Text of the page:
CARACAS._ The opposition alliance Mesa de la Unidad Democrática (Democratic Unity Roundtable, MUD) won the majority of seats at the recent parliamentary elections, which were held in a peaceful atmosphere. This result shows new scenes for the Bolivarian Revolution.

The December 6 referendum was the 20th referendum held over the past 17 years, and it is the first time that the rightwing has beaten the governmental forces at the one-chamber National Assembly. Faced with this situation, President Nicolás Maduro said it is necessary to speed up an economicproductive transformation.

 The opposition alliance Mesa de la Unidad Democrática (Democratic Unity Roundtable, MUD) won the majority of seats at the recent parliamentary elections, which were held in a peaceful atmosphere. This result shows new scenes for the Bolivarian Revolution.When addressing the nation, Maduro said that what he called “a temporary setback for the Grand Patriotic Pole” is an incentive and commitment for checking on leaderships and contact with the bases on all levels.

He noted that from now on with this lesson of political ethics, the government will advance with greater strength in constructing socialism and a new society.

This time the economic war triumphed for Maduro; a strategy aimed at damaging collective confidence in one of the country’s projects. A state of needs created by a policy of wild capitalism has incidentally prevailed; an unprecedented war, he said.

What Venezuelan laws stipulate is coming close now: with the simple majority in Parliament, the rightwing could approve the national budget and additional credits, appoint parliamentary authorities or pass ordinary laws.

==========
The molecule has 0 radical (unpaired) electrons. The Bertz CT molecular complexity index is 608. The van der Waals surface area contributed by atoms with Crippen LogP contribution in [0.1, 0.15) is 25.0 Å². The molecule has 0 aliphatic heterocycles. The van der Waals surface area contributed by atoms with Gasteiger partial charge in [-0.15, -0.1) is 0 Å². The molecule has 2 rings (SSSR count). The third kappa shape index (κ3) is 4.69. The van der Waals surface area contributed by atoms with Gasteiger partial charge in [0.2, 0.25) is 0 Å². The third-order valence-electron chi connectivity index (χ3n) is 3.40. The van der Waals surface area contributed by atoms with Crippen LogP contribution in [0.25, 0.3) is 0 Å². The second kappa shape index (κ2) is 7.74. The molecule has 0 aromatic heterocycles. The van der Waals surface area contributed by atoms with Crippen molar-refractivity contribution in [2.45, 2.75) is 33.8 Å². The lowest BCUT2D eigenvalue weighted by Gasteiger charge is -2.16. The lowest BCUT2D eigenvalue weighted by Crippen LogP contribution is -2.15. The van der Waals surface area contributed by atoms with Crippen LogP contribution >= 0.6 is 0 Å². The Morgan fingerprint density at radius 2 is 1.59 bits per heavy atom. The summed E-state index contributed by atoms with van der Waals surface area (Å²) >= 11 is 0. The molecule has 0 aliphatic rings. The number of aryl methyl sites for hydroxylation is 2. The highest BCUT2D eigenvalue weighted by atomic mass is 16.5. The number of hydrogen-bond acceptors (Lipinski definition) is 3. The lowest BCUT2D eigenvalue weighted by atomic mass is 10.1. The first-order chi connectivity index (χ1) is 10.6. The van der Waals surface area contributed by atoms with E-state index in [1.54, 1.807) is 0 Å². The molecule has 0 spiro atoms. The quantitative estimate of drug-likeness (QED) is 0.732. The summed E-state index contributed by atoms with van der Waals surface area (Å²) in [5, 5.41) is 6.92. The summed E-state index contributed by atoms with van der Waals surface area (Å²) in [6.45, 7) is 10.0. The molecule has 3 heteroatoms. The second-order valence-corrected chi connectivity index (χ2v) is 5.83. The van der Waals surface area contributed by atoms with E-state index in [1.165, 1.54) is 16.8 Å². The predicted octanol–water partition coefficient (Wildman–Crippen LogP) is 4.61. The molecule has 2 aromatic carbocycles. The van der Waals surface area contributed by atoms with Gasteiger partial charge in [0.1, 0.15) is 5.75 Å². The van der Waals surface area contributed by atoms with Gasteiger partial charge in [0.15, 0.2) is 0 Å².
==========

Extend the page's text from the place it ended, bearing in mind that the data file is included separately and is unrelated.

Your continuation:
It would also have powers to conduct investigations on public employees, a witch-hunt already announced by the new parliamentary deputy and leader of the Acción Democrática (Democratic Action) party, Henry Ramos Allup.

Meanwhile, MUD General Secretary Jesús Torrealba bragged about the “cherished times of change,” which some analysts call an expected attack by the legislative power to boycott public policies and displace the country’s current leadership.

Amid this panorama, Maduro called for the new parliamentary authorities to work together for a better country and respect the Constitution of 1999.

The Bolivarian government is already calling to face any circumstances possible with moral and political will, even though their historical adversaries might attempt to impose a project to disrupt the social and democratic state of law.

In this sense, Maduro urged the members of the United Socialists party of Venezuela to continue doing their house-by-house work and keep doingtheir best for the people.

He also called to go far beyond the economic model of oil dependence in order to stop being victims of counterrevolutionary blackmail.

Set to be constituted on January 5, 2016 for a five-year term, the new National Assembly of Venezuela will entail another scenario far beyond the reshuffling of political forces, debates, and the left wing’s battle for the defence of the poorest sectors of the country.

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